macbethcan someone please summarise the second act and the third act of macbeth.... it just went above my head...  

3 Answers

pohnpei397's profile pic

pohnpei397 | College Teacher | (Level 3) Distinguished Educator

Posted on

We can't do any sort of full summary in this space -- that's just too long of a question.  You should look at the study guides on here.  They are quite good at giving you the basics of the various acts and scenes.

A brief summary of Act II would be that it revolves around the killing off Duncan.  First, Macbeth is stressed out because he wants to kill Duncan but is afraid and feels it's wrong.  That's why he sees the dagger in Scene 1 and it's why (after he kills Duncan) that he hears voices accusing him.

In the rest of the Act, we start to see the fallout from this murder.  The king's sons flee for their lives.  Then, in Scene 4, we start to see unnatural things happen as an indication that the natural order has been upset and bad things are in store.

auntlori's profile pic

Lori Steinbach | High School Teacher | (Level 3) Distinguished Educator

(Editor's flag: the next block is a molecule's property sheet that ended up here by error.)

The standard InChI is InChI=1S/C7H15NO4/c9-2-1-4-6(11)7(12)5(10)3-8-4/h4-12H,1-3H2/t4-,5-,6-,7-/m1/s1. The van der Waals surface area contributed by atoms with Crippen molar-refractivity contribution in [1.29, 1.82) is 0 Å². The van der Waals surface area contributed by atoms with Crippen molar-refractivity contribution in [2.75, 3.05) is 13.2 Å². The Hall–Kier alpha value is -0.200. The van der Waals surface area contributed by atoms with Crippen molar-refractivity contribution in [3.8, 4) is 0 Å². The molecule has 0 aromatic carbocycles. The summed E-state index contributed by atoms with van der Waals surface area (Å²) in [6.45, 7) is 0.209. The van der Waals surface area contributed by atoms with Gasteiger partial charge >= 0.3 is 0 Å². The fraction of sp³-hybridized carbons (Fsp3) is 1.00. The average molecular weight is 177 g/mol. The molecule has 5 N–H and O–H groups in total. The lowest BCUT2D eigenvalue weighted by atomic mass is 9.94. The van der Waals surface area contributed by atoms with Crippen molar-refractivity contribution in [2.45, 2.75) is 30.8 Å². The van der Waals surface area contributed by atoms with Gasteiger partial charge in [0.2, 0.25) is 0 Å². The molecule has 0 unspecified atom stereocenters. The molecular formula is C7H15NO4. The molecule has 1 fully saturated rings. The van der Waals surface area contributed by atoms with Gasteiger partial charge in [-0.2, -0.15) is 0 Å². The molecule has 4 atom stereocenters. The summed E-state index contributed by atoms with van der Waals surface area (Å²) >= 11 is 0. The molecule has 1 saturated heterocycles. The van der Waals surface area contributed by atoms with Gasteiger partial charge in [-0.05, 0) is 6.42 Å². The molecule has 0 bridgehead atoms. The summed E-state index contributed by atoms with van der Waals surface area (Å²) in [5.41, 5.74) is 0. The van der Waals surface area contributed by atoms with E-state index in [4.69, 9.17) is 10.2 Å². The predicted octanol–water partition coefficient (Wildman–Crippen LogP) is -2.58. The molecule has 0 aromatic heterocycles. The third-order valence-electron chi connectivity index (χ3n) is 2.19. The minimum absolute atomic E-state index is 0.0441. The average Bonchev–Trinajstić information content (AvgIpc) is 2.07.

Posted on

The beautiful thing about eNotes is that you can almost always find exactly what you need or want, and that is especially true of such well known works as Macbeth. I'm including a great site for you here. From that page you can find whatever analysis and insights and summaries you need. As always, I encourage re-reading the work first, to glean all you can before relying on the insights of others, and re-reading after you have gotten some help so it becomes more clear to you.

litteacher8's profile pic

litteacher8 | High School Teacher | (Level 3) Distinguished Educator

Posted on

This is a great time to use what enotes has to offer!  I have found that reading a summary before reading the play is very helpful to make sure you follow everything and don't miss any nuances.  You have the big picture before you wade in to the details.  Enotes has fantastic summaries.  So here is a link to the summaries:

There is also a summary and analysis for each act.